The Bank of England has stepped up spending on cyber security in a bid to combat the increased threat of cyber attack, as well as improving cyber-security training for staff across the organisation – including warning them to be wary about revealing their roles at the Bank.
Staff training has gone as far as testing staff through “fake” phishing campaigns to see who took the bait. According to the Bank, the campaign has been largely successful, with fewer and fewer staff clicking on suspicious links and attachments.
That is according to the minutes of the latest Court of Directors meeting.
“Significant progress had been made in applying controls, but at the same time external threats had been increasing. The Bank had numerous information assets and was a key part of the UK critical national infrastructure,” according to the report.
It continued: “A £20m three-year investment programme had been agreed in 2013 and there had also been a substantial increase in day-to-day resources in the IT Security and Information Security Divisions, with an uplift of 74 FTE [full-time equivalent] staff.
“Technical controls put in place had strengthened the Bank’s ability to prevent, detect and respond to attacks. But no technical fix could guarantee security 100 per cent, so at the same time significant effort had been made to improve security awareness among all staff, and incident handling procedures had been strengthened.
“A particular concern had been to address staff issues. Inevitably some individuals had privileged access to information and/or systems, and those individuals were natural targets for profiling by potential attackers. Staff had to be aware of the risk of revealing their Bank roles through social media (easily hacked) as well as the risk from phishing attacks in the Bank.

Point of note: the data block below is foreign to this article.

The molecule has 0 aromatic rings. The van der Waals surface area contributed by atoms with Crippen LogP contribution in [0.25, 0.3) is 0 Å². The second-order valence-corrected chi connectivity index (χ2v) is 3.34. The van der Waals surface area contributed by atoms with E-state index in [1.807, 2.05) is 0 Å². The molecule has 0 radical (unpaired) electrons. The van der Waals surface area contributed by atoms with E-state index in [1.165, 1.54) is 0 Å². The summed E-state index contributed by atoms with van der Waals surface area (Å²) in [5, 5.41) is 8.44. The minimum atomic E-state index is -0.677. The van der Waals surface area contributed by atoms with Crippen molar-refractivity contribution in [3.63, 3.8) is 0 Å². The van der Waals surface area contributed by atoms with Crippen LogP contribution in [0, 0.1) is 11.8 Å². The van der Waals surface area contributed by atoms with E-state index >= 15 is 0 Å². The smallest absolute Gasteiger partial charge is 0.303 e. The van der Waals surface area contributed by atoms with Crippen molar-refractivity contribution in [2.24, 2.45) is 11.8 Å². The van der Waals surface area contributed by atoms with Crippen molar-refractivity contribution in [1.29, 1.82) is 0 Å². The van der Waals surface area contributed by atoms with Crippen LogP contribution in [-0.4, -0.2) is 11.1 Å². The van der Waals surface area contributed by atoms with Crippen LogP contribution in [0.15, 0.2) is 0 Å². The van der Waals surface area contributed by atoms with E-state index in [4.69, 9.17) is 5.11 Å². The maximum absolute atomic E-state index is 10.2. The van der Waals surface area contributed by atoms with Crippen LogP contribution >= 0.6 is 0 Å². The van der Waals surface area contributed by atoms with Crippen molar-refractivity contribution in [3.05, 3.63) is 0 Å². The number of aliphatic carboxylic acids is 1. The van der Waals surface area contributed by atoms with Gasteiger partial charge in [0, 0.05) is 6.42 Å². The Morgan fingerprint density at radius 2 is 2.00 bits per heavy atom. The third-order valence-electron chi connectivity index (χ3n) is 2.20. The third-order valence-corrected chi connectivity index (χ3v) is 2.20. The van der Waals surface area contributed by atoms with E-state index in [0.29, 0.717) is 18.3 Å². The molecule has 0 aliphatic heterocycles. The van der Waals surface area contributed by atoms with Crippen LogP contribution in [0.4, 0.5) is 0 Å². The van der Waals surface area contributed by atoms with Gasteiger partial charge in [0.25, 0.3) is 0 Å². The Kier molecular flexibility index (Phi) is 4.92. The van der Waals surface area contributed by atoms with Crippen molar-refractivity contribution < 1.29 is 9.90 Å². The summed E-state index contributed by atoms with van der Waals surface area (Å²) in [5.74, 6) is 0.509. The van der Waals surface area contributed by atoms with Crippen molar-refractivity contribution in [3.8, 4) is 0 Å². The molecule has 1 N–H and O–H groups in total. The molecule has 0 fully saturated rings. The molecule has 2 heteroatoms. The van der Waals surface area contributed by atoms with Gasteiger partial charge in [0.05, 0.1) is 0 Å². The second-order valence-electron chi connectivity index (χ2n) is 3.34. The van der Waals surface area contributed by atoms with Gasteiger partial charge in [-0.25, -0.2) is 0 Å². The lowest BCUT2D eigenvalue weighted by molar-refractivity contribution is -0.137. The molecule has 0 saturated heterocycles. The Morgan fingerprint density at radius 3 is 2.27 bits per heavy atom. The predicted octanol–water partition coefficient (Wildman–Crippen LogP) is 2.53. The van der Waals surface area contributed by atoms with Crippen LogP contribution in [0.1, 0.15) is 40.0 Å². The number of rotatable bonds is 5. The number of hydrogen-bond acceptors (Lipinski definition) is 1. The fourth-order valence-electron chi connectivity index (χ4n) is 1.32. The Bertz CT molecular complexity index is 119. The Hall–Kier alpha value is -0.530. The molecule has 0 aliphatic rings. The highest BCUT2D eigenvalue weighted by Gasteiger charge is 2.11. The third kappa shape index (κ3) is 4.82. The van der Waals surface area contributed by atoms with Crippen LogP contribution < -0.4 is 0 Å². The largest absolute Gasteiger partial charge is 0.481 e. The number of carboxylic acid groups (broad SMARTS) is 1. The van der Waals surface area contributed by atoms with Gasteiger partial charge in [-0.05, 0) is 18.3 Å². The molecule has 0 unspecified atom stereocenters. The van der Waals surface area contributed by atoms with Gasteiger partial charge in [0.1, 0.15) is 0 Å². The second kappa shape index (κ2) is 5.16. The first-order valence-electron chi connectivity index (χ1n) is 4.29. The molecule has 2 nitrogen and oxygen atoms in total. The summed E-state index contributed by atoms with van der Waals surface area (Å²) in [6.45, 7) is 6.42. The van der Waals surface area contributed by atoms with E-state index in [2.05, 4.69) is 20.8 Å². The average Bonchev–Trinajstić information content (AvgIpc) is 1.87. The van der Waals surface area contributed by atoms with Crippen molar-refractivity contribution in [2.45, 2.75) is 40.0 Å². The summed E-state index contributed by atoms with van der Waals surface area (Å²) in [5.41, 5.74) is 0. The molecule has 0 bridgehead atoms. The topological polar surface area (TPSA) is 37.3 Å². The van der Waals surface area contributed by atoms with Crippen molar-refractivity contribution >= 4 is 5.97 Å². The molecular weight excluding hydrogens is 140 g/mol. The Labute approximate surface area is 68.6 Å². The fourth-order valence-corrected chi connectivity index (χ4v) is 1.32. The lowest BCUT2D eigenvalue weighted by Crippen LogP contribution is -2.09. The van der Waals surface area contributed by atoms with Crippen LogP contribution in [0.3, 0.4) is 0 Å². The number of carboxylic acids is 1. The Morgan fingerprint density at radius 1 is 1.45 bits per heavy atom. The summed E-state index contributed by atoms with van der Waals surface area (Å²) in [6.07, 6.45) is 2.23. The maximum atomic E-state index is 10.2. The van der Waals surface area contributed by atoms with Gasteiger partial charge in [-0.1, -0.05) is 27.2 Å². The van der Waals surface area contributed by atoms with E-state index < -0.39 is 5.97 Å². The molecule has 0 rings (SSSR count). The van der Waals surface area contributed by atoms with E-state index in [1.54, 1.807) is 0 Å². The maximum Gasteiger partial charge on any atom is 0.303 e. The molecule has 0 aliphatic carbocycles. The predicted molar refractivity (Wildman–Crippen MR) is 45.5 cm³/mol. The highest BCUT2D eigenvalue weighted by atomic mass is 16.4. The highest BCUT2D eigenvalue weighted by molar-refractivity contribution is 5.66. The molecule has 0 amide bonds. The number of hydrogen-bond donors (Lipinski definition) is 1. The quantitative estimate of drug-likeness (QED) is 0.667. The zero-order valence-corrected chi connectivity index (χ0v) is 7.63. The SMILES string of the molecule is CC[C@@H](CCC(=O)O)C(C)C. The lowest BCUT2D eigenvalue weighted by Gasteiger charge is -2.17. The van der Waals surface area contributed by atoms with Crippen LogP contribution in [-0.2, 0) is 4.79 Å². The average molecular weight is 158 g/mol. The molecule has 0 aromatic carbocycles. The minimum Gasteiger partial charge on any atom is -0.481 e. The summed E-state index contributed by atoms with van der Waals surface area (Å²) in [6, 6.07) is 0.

“Education about the latter had included testing the staff through fake attacks – this was clearly working as fewer now took the bait and many more reported suspicious traffic.”
Antony Bridges, head of human performance at QinetiQ, suggested that security training for ordinary staff is much neglected by many organisations.
“Humans are often blamed for security failings, from opening up malware on emails to writing down passwords. Despite significant investment in technologies and resources committed to designing security procedures, it is often the human performance factor that is the weakness in the system,” he told Computing.
He continued: “Organisations need to ask three questions of the people within their security system:
Do they know what they need to do?
Can they do what they are being asked to do?
Will they do what they are being asked to do?
“The Bank of England has clearly identified this critical element of an effective cyber security system and is working to further develop it.”
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